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Welcome to the BeSmartee blog. Enjoy a wide selection of articles related to mortgages, the industry, and real estate.

What Happens to My Mortgage When My Spouse Dies?

By Laura Agadoni · Oct 24, 2016 · Mortgage

What Happens to My Mortgage When My Spouse Dies?

Image courtesy of Flickr, Sonny Abesamis

We would like to help by answering the question of what happens to your mortgage when your spouse dies, and we've asked several experts to chime in.

It's bad enough when your spouse dies, but to also worry about what will happen with your mortgage only adds to the turmoil. We would like to help by answering the question of what happens to your mortgage when your spouse dies, and we've asked several experts to chime in.

When You Are on the Deed

If you and your spouse took out a mortgage loan together, you would then be responsible for paying the mortgage by yourself if your spouse dies. ''If the surviving spouses' name is on the mortgage, they are now responsible for the entire mortgage,'' says Randall R. Saxton, a Madison, MS, attorney. But you have inherited your spouses' half of the home, which typically means you don't need to change the title.

Your partner's passing doesn't disqualify the mortgage or let the lender call it in immediately, using a ''due-on-sale'' clause. Such clauses let mortgage lenders demand the entire mortgage be paid if a new owner assumes the mortgage, or they take the house back. But the Garn-St. Germain Depository Institutions Act of 1982 prohibits lenders from using the due-on-sale clause when your spouse dies. But you would need to be able to handle the mortgage payments on your own to keep the house. ''While the lender cannot automatically foreclose due to the death of the mortgagee, they will be able to foreclose if the surviving spouse is unable to pay,'' says Saxton.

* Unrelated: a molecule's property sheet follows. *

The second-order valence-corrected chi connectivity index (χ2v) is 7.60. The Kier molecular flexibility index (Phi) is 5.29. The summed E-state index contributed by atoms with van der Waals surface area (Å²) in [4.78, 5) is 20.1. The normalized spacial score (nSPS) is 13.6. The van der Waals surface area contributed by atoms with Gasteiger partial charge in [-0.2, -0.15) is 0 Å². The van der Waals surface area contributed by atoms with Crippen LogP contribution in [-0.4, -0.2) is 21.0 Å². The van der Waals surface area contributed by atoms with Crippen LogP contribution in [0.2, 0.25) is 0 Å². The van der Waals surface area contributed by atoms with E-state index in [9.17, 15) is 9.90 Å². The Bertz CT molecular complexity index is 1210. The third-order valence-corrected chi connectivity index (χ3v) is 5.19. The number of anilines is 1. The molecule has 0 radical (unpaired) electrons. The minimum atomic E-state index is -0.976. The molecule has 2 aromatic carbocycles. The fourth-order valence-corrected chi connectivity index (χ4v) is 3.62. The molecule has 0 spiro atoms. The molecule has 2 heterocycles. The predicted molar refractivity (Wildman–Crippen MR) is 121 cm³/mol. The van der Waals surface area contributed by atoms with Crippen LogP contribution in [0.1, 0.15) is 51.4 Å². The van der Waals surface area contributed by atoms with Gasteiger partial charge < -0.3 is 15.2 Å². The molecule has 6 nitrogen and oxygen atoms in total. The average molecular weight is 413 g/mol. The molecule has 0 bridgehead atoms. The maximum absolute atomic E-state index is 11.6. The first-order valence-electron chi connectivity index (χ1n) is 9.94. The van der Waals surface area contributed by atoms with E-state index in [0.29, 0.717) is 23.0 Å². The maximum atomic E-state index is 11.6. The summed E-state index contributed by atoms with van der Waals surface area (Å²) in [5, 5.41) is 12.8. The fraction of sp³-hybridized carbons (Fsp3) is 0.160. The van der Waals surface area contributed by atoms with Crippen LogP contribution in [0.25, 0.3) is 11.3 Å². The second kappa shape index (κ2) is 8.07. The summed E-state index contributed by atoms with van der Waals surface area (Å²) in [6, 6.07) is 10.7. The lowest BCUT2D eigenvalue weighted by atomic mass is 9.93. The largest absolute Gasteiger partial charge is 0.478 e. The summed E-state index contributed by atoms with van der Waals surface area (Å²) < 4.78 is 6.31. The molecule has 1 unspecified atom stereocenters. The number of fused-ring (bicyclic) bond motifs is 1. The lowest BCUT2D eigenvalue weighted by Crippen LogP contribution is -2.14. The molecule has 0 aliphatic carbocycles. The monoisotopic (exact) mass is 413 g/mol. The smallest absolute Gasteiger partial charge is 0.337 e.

Saxton has a suggestion: ''I always recommend life insurance policies, which would enable the surviving spouse to either pay off or maintain the payments of the mortgage.''

When You Are Not on the Deed

If you are not on the mortgage deed and your partner dies, your partner's will should determine whether you get the house. If your partner didn't have a will, your spouses' assets will be distributed according to your state's intestate laws.

Typically you, as the surviving spouse, will get your spouses' assets after all expenses, such as funeral expenses and other debts, are paid. If there are enough assets in the estate, the mortgage will be paid. ''The estate will pay off the mortgage during probate,'' says Aviva S. Pinto, CDFA, a wealth advisor at Bronfman E. L. Rothschild in New York City. ''If there are not sufficient assets to cover all debts, the house will have to be sold to pay off the debt,'' says Pinto.

If you have children, your share is split with them. ''For example, if there is only one child of the deceased, the surviving spouse will own 50 percent of the property, and the child will own 50 percent of the property,'' says Saxton. ''If neither [of you] pay the mortgage, the lender will be able to foreclose.''

Your Mortgage Lender Should Offer Help

No matter your particular situation, if your partner dies, you should contact your mortgage lender as soon as possible. They can help guide you on what will happen and your options. ''The Consumer Financial Protection Bureau has recently issued a rule to provide more protections to the survivors of a homeowner,'' says David Reiss, professor of law at Brooklyn Law School. ''The rule gives widowed spouses some help in dealing with mortgage issues at a difficult time.''

Here are some specifics on how your mortgage lender can help, according to Reiss:

1. Mortgage servicers have to tell the widowed spouse about the documents that are necessary to confirm his or her status as a successor in interest to the deceased spouse.

2. Servicers are also required to provide many of the same notices and documents to the surviving spouse who is a successor in interest that the deceased spouse would have received.

If You Can't Afford the Mortgage Payments

You have some options besides selling the house if you can't afford to make the mortgage payments. In a time of low mortgage rates, you might want to refinance the mortgage if the rate on your mortgage is higher than what it would be if you refinanced. That would lower your payments.

Another option, if you're 62 or older, is to get a reverse mortgage. You don't need to pass any credit checks to get one because the lender is buying back your home. The advantages are that you get to stay in the home, don't need to make any more mortgage payments, and could possibly use the equity already in the home for your living needs.

Bottom Line

It's normal to be overwhelmed and confused during this time. Ask friends or family members for help. You can also seek assistance from an attorney, legal aid, or a financial advisor who can best help you with your particular situation.


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